According to Miller, Rogers was verbally abusive and asked whether Miller had any warrants or was carrying a gun. Id. Owens frisked Miller twice during this period. Id. Owens then placed Miller in the back of the waiting police vehicle. Id. Owens allegedly pushed the handcuffs too closely together and caused Miller pain. Id. Miller told Owens his handcuffs were too tight. Id.

         Pearce then transported Miller away from the location. Id. Miller told Pearce that his handcuffs were too tight and he could not feel his hands. Id. When Miller arrived at jail, he allegedly could not feel his hands as they were turning blue. Id. at 8-9. Miller still complains of problems with his wrists due to this incident. Id. at 9.

         Miller was placed under arrest for public intoxication by Rogers and Pearce. Id. While Owens is not listed on the police report, Owens states that he was involved in the arrest in an interoffice memo dated December 4, 2015. Id. at 9, 24. Rogers and Pearce placed Miller under arrest for public intoxication and issued him a citation. Id. at 9. No field sobriety test, breathalyzer, or blood test was conducted on Miller. Id. at 10. Miller appeared at his scheduled court appearance for the citation on February 15, 2016, where he learned that his charge had been dismissed on January 25, 2016. Id. at 9. Miller reported the alleged misconduct to the Fort Worth Police Department. Id. at 10.

         Miller alleges that he experienced a high level of shock and distress from Rogers and Owens's conduct. Id. at 9. He additionally alleges that he suffered medical injuries including “scratches, bruises, back problems, mental anguish, and embarrassment.” Id. at 10. He estimates that he has sustained over $24, 000 in medical expenses from the incident. Id.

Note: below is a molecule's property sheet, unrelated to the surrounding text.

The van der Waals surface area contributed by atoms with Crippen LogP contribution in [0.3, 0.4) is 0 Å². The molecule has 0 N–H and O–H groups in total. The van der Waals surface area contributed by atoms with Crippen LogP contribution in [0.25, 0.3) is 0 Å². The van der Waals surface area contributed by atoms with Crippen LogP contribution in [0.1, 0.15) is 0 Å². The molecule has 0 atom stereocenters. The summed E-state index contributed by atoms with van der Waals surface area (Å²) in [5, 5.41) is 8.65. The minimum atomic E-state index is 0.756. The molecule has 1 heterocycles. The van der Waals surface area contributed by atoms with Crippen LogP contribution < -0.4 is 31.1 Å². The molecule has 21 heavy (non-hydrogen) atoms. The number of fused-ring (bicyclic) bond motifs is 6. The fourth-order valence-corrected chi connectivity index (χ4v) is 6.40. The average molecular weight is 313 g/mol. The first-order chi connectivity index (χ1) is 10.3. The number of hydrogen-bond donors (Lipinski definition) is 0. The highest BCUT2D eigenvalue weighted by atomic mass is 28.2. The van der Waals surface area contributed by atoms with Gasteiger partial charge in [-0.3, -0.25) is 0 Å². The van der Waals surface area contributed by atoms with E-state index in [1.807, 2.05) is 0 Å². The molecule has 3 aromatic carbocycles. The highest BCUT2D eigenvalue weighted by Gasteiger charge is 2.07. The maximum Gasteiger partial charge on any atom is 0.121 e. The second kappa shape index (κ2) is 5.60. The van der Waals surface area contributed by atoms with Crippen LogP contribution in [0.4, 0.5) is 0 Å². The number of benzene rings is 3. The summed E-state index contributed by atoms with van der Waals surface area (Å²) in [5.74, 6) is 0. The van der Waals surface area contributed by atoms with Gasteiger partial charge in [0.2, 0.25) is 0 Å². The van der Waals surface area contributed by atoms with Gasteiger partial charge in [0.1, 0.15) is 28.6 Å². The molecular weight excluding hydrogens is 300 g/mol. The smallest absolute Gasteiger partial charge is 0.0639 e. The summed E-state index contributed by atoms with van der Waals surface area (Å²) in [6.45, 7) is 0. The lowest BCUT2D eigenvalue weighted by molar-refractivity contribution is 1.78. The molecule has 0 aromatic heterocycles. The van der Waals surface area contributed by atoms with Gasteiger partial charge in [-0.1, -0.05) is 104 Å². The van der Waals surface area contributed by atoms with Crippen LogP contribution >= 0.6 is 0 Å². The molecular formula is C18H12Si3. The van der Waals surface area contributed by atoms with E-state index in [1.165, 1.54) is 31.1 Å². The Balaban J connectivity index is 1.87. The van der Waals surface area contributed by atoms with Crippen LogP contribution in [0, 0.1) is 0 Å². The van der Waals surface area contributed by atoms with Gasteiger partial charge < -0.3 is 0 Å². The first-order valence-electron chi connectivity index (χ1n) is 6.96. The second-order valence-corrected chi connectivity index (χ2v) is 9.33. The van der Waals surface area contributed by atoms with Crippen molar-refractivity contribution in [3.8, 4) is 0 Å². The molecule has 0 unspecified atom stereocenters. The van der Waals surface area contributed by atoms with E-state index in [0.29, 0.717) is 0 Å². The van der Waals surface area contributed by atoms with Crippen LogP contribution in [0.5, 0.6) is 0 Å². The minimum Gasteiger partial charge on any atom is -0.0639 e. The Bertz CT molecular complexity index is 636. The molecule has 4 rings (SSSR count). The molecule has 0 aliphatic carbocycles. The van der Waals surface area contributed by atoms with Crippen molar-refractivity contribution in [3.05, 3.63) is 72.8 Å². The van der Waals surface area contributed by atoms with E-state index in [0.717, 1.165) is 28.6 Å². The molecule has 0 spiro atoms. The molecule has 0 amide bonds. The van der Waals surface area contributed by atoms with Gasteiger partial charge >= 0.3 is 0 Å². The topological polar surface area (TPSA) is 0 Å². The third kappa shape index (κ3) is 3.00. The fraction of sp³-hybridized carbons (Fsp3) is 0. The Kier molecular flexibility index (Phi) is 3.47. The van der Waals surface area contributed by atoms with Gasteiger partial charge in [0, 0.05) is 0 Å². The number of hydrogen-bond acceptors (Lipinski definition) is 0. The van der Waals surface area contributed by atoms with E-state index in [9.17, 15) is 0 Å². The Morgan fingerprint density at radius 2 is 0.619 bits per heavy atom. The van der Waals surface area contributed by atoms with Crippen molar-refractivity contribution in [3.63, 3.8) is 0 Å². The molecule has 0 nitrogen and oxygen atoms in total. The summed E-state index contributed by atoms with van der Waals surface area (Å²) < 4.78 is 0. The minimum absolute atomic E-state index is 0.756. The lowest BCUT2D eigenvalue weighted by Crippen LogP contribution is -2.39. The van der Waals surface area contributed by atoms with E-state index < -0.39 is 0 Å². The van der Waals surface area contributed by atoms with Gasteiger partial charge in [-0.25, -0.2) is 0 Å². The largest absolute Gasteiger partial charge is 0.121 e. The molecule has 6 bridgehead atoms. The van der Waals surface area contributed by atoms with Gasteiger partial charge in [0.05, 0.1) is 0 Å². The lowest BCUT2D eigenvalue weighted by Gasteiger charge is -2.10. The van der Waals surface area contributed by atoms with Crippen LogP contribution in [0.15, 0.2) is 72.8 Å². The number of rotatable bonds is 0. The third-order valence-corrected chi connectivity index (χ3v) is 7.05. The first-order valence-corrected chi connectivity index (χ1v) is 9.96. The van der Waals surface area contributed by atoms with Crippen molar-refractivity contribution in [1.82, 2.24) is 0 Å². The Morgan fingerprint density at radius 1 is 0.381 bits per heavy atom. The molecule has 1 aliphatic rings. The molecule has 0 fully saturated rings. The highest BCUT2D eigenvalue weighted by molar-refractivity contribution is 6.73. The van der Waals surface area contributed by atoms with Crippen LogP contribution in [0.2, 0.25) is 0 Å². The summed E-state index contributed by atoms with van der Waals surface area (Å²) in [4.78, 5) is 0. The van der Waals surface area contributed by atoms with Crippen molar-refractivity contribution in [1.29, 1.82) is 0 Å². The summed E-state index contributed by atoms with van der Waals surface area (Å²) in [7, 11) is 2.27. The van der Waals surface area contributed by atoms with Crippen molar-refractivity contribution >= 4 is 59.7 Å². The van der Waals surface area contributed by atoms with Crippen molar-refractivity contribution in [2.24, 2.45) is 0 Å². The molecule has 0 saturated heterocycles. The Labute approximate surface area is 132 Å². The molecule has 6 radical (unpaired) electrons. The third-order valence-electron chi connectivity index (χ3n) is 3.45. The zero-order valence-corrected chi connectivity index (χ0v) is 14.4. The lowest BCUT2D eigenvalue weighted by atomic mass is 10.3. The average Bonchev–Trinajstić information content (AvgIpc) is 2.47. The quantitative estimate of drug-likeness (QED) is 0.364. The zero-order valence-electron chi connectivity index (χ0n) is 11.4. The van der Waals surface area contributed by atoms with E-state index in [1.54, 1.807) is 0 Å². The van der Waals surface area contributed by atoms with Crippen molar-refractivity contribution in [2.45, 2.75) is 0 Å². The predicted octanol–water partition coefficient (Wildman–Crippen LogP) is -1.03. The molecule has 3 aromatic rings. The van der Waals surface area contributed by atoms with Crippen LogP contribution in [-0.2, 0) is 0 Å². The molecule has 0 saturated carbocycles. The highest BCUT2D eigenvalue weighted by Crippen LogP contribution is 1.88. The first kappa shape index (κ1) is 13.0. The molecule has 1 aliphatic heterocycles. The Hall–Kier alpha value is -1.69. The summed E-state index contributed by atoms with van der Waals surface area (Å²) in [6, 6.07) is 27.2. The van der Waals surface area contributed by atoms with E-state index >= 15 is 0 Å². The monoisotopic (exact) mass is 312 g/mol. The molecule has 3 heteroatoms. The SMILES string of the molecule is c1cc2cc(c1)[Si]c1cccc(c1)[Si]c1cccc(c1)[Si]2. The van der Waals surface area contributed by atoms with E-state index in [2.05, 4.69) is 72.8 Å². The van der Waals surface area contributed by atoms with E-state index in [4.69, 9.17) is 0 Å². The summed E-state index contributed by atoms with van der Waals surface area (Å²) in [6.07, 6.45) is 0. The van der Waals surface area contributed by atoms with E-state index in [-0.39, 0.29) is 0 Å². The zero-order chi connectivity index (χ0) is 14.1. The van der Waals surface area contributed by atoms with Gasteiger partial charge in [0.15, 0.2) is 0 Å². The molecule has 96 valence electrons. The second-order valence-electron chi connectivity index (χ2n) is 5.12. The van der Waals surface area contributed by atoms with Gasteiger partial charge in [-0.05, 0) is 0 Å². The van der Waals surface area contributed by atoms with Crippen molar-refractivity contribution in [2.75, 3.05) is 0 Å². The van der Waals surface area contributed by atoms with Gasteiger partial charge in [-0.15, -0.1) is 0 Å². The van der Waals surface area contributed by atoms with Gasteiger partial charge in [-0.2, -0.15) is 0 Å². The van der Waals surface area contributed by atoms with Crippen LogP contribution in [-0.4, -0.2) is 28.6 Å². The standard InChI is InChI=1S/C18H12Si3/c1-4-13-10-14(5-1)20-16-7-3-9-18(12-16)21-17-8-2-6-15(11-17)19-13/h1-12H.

Miller filed his Second Amended Complaint on March 26, 2018. ECF No. 22. He attached the following to his complaint as exhibits: an interoffice memo written by Owens, a copy of the police report for the incident completed by Pearce, Miller's citation for public intoxication, a copy of the police report for Miller's complaint regarding the incident, police body camera footage of Miller's complaint the next day, the order dismissing the citation, internet reviews of Landmark Bar, and police dash camera video footage of Miller's arrest. Id. Rogers filed a Motion to Dismiss on March 28, 2018. ECF No. 23. Miller filed a Response on April 18, 2018. ECF No. 27. Rogers did not file a Reply.


         Rule 12(b)(6) of the Federal Rules of Civil Procedure permits a party to move for dismissal of a complaint for failure to state a claim upon which relief can be granted. The Rules require that each claim contain “a short and plain statement of the claim showing that the pleader is entitled to relief . . . .” Fed.R.Civ.P. 8(a). A complaint must include sufficient factual allegations “to raise a right to relief above the speculative level.” Bell Atl. Corp. v. Twombly, 550 U.S. 544, 555 (2007). In considering a Rule 12(b)(6) motion, courts “take all well-pleaded facts as true, viewing them in the light most favorable to the plaintiff . . . and ask whether the pleadings contain ‘enough facts to state a claim to relief that is plausible on its face.'” Yumilicious Franchise, L.L.C. v. Barrie, 819 F.3d 170, 174 (5th Cir. 2016) (citing Twombly, 550 U.S. at 547). “A claim has facial plausibility when the plaintiff pleads factual content that allows the court to draw the reasonable inference that the defendant is liable for the misconduct alleged.” Ashcroft v. Iqbal, 556 U.S. 662, 678 (2009). “Threadbare recitals of the elements of a cause of action, supported by mere conclusory statements, do not suffice.” Id. (citing Twombly, 550 U.S. at 555).

         A court ruling on a Rule 12(b)(6) motion may rely on the complaint, documents properly attached to the complaint or incorporated into the complaint by reference, and matters of which a court may take judicial notice. Randall D. Wolcott, M.D., P.A. v. Sebelius, 635 F.3d 757, 763 (5th Cir. 2011). If “an allegation is contradicted by the contents of an exhibit attached to the pleading, then indeed the exhibit and not the allegation controls.” U.S. ex rel. Riley v. St. Luke's Episcopal Hosp., 355 F.3d 370, 377 (5th Cir. 2004) (citing Simmons v. Peavy-Welsh Lumber Co., 113 F.2d 812, 813 (5th Cir. 1940)). “When a plaintiff attaches documents to the ...